There have been incredibly stunning films/shows in the past which have depicted story arcs that show the complexity of the black experience from servitude from Roots to Amistad, The Colour Purple to Driving Miss Daisy, and now there are the likes of 12 Years a Slave and The Butler. The former of which I also aim to avoid as I no longer wish to see brutal depiction of slavery for ninety plus minutes. I just yearn more.

Born in an era where my father was quite pan African in his thinking I got to reading books and literature that was not mainstream. I discovered Biko long before I knew about Mandela. “Cry Freedom” will forever remain one of my favourite films. I was steeped in the oral traditions of Anansi stories, the post colonial activism of men like Sankara and Nkrumah, the voices of Zora Neale Hurston and Fannie Hurst from the Harlem Renaissance, I learned that slavery came to an end not because of do gooder liberal activists but of the constant slave revolts from Nat Turner to Nanny, the Creole Case to John Brown. This is what I would love to see more of on film. The black history narrative is so full of incredibly powerful stories that when you are exposed to some of these as part of your learning you tire with the tamer tropes that Hollywood dishes out and yearn for so much more.

The fact is there are some incredible directors of colour in the US and abroad. Although I struggle with wanting to see “12 years a Slave” (I struggle with continuous on screen violence) Steve McQueen is an amazing director. Ava Duvernay (Middle of Nowhere), Kasi Lemmons (Eve’s Bayou), Antoine Fuqua (Training Day), F Gary Gray (Set it Off, The Negotiator) as well Spike Lee, John Singelton, Denzel Washington and a host of others. There are also some absolutely amazing independent directors across the Diaspora whose work is deep and complex but yet don’t attract the A lister stars or finance backers of Hollywood and the like. Again notwithstanding that the movie business is just that a business about numbers, it is so tiresome to not see other strong story lines. This is why for me, in spite of the stellar cast I probably will wait until the Butler hits DVDs or Netflix. This doesn’t discredit it as a story or good piece of fictional writing, as some may read it, it’s just that I seek more.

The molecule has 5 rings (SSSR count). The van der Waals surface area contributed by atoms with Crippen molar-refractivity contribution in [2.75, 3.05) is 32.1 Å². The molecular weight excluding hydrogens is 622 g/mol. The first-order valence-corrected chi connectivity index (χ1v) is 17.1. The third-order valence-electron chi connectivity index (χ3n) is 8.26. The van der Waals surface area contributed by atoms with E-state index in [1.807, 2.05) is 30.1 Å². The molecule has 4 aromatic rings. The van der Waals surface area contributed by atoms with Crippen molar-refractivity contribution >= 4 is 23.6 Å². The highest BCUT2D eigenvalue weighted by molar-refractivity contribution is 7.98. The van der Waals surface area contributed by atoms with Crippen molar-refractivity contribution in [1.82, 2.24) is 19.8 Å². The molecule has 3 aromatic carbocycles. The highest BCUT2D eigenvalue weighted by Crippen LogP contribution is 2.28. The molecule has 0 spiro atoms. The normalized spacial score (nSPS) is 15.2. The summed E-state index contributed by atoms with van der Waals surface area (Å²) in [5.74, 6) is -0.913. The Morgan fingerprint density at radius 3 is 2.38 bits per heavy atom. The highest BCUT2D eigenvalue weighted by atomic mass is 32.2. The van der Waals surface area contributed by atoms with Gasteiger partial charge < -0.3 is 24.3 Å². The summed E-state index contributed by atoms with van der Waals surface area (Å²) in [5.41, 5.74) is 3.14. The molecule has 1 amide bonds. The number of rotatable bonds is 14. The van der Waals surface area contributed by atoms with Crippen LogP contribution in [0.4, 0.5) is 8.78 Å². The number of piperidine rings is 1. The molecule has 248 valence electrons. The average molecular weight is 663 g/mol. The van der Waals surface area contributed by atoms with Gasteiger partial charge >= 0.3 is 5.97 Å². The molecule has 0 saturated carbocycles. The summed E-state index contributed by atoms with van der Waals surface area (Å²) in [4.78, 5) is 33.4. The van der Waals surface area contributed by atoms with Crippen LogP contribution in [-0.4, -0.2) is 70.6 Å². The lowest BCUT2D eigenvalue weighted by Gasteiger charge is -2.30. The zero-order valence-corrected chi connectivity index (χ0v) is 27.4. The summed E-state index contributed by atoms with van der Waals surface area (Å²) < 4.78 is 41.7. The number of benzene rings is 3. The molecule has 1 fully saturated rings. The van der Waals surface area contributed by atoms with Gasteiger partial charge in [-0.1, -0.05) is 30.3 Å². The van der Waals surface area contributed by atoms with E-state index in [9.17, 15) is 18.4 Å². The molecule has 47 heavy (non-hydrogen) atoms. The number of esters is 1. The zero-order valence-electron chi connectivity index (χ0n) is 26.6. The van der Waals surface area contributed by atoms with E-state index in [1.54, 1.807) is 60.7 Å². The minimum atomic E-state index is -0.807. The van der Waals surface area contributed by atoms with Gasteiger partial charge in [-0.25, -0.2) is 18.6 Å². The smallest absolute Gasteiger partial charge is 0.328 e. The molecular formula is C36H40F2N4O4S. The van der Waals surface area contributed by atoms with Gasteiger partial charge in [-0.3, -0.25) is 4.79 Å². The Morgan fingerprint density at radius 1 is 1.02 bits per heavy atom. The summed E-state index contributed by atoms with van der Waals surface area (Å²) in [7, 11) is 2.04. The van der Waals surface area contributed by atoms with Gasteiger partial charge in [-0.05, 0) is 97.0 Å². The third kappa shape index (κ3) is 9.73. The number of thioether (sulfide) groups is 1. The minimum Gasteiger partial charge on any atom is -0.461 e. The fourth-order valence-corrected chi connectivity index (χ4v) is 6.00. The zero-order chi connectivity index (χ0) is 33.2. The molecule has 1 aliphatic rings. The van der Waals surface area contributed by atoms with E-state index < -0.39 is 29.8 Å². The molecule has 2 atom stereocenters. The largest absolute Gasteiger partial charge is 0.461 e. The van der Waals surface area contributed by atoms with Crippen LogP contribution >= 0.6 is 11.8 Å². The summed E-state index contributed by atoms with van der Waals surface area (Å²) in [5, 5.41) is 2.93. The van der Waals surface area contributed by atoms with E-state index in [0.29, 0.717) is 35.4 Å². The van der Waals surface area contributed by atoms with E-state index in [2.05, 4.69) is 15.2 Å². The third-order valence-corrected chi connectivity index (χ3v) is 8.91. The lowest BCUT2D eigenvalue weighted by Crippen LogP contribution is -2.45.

Which reminds me. I need to go get the DVDs for Rosa Parks and Toussaint L’Ouverture.


4 thoughts on “Slavery, Servitude and the State of Black Film

  1. I wish I could “like” this post twice! I agree with practically every word especially about the films of Tarantino & Perry. Perhaps you’ve seen and appreciate the Ted Talk by Chimamanda Ngozi Adichie: The Danger of a Single Story. Unfortunately, Hollywood needs to tell a single story about African Americans to be consistent with the dominant culture’s narrative and black filmmakers have to work with one hand tied if they want distribution through the system. As you point out so well, thank goodness more independent films are getting attention. Thank you for a wonderful post.

  2. Reblogged this on Purple Reign UK and commented:
    I totally agree 2013/2014 is the era where black film looks heavily at slavery and Black servitude a topic which is emotional and uncomfortable experience for some of us. However watching films like ’12 Years a Slave’ makes us question humanity not between races but us human beings.

  3. Oh ok yeah I’m still a bitanxious with it mainly because I hate seeing Blacks being portrayed like this even though this part of our history. Maybe in time I’ll go. Oh please could you follow my blog I would appreciate it 🙂